5 Surprisingly High-Cal Halloween TreatsBe Very Afraid of These Calorie Monsters!
-- By Sarah Haan, Registered Dietitian
Fall is as good a time of year as any to re-evaluate your weight loss goals and plans. But before you know it, Halloween brings the focus to candy and treats, which could tempt you to fall off the health wagon. One day of indulgence won’t hurt most people's progress, but considering that Halloween is just the beginning of a two-month season packed with party foods and desserts, try not to get carried away.
As you’re looking for ways to enjoy the season without losing sight of your health and fitness goals, pick the smartest treats and say “Boo!” to the biggest calorie monsters.
Here are five Halloween treats that should scare you!
1. Fun-Size Candy Bars
Averaging about 100 calories a pop, these popular trick-or-treat goodies may seem innocent—but only if you stop at one. It’s pretty easy to eat four or five mini-bars as you take your kids trick-or-treating, and if they're within arm's reach at your office, you could "accidentally" be eating one or more every day for weeks leading up to Halloween.
The bars that pack the most calories are those with peanut butter, coconut, chocolate, caramel and nuts. Plus, once they’re out of the larger packages, their nutrition facts are nowhere to be found on those individual labels.
Trick: Start reading nutrition labels of fun-size treats before throwing out the package. Figure out the best choice for you and stick with that when you’re having a Halloween treat. Peppermint patties and Twizzlers have about half the calories of the average candy bar, but that doesn’t mean they're calorie free. Popping a piece of sugar-free gum can help curb some cravings if you're feeling tempted after eating just one. Discover 11 Halloween treats under 100 calories.
2. Pumpkin Breads and Muffins
Pumpkin puree delivers vitamin A and fiber in a low-calorie package that captures the essence of fall flavor. But pair it with sugar, cream cheese frosting, shortening and butter, and you have a high-cal treat dressed in a healthy-looking orange costume. Restaurants and bakeries are the biggest villains: Pumpkin scones, muffins, donuts and breads range from 300 to 530 calories per serving, but most portion sizes can be double or triple in size. For a single treat, that's a lot of damage to your calorie budget.
Trick: Bake your pumpkin goods at home, where you can control your recipe and make healthy baking substitutions, like subbing applesauce in place of oil and fat, choosing whole wheat flour over white and cutting down on the sugar in a recipe. Use a mini muffin tin to prepare perfectly-portioned pumpkin goodies. Start with these healthy pumpkin recipes. <pagebreak>
3. Pumpkin-Flavored Lattes
Many coffee joints will have a special autumn feature on their menu for pumpkin-flavored coffees. A medium pumpkin spice latte with whole milk from Starbucks has 410 calories, and the calories in similar drinks from other chains like Panera Bread and Dunkin Donuts are pretty much the same. Think before you sip: Can you really budget 400+ calories into your day for a single drink?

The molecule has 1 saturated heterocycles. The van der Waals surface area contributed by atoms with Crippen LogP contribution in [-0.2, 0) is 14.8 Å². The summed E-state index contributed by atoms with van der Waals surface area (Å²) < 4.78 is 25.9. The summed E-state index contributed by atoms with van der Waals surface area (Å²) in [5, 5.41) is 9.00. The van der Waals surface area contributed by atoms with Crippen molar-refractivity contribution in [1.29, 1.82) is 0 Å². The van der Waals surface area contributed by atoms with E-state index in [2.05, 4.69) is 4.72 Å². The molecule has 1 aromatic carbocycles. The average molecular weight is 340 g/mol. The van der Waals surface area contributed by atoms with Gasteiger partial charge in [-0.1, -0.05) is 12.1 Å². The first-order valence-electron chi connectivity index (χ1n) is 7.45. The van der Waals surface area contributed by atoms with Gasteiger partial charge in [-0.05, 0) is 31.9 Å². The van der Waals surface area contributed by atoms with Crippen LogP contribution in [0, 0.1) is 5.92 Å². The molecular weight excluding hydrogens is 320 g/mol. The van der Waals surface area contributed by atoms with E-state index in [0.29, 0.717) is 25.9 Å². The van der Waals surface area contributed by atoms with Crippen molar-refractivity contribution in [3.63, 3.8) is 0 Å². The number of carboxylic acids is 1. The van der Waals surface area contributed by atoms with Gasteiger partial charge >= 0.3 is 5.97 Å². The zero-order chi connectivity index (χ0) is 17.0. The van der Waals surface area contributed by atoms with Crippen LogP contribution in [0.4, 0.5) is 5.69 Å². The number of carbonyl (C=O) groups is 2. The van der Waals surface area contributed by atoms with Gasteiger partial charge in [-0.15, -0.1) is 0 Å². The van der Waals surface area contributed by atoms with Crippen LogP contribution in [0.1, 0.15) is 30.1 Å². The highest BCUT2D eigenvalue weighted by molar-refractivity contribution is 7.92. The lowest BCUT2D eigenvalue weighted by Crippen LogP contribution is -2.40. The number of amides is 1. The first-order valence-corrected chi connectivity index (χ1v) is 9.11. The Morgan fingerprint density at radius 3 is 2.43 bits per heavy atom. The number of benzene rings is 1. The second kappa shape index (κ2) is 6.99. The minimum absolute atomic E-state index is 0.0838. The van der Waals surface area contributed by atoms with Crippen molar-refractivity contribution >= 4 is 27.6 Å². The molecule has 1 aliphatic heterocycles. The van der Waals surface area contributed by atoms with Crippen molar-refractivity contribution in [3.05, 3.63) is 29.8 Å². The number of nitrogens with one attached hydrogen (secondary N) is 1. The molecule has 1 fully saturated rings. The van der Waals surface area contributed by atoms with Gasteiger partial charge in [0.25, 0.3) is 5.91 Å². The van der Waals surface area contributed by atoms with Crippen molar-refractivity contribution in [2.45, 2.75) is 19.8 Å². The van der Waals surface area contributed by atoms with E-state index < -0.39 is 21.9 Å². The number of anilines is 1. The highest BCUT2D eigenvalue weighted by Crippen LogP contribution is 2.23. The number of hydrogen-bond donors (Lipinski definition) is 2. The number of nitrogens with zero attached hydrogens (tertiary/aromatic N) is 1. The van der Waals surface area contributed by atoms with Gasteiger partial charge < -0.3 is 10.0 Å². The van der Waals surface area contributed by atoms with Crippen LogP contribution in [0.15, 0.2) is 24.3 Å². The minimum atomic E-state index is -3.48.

Trick: Order the smallest size and lighten the load by requesting fat-free milk and holding the whipped topping. Plain hot chai tea with some added low-fat milk can also give you the warm, fuzzy feeling of the season without the added sweeteners of a pumpkin latte.
4. Candy Corn
Yes, these ever-so-traditional candies are quite small, but for candy corn lovers who wait all year for their favorite seasonal splurge, they can be devastating to a healthy eating plan. The classic white, orange and yellow triangles contain 140 calories for 22 pieces, which is a small handful at most. Have a few and it’s no sweat, but sit near a jar full of candy corn and it's hard to track how much you've eaten.
Trick: Never eat candy corn from a large jar or straight out of the bag. This can lead to mindless overeating and no real sense of calories or serving size. Pre-portion a small serving and stick to it, then put the bag away and walk away from the jar. Also, try stretching out the sugar by combining a few pieces of candy corn with a trail mix of dried fruit and nuts for an added nutrition boost and more filling power.
5. Candy Apples
Don't be fooled: Just because there's a piece of fruit underneath a thick layer of caramel—and possibly nuts, cookie chunks or even chocolate—does NOT mean it's good for you or low in calories. If you cover a healthy fruit with sugar, it becomes a much less healthy choice. A single apple might only contain around 80-100 calories of nutrition, but when it's coated in caramel, it can more than triple in calories. Designer or "gourmet" candy apples covered in sprinkles, chocolate candies, nuts and chocolate are even worse.
Trick: Enjoy your apples by cutting them into wedges and dipping them into low-fat caramel dip, fat-free vanilla yogurt or peanut butter.
During the Halloween season, see these seasonal treats for what they really are: Treats that should be eaten in moderation and in small amounts. Put your label reading skills to work and keep your goals in mind, and you'll have no trouble avoiding Halloween treat temptation.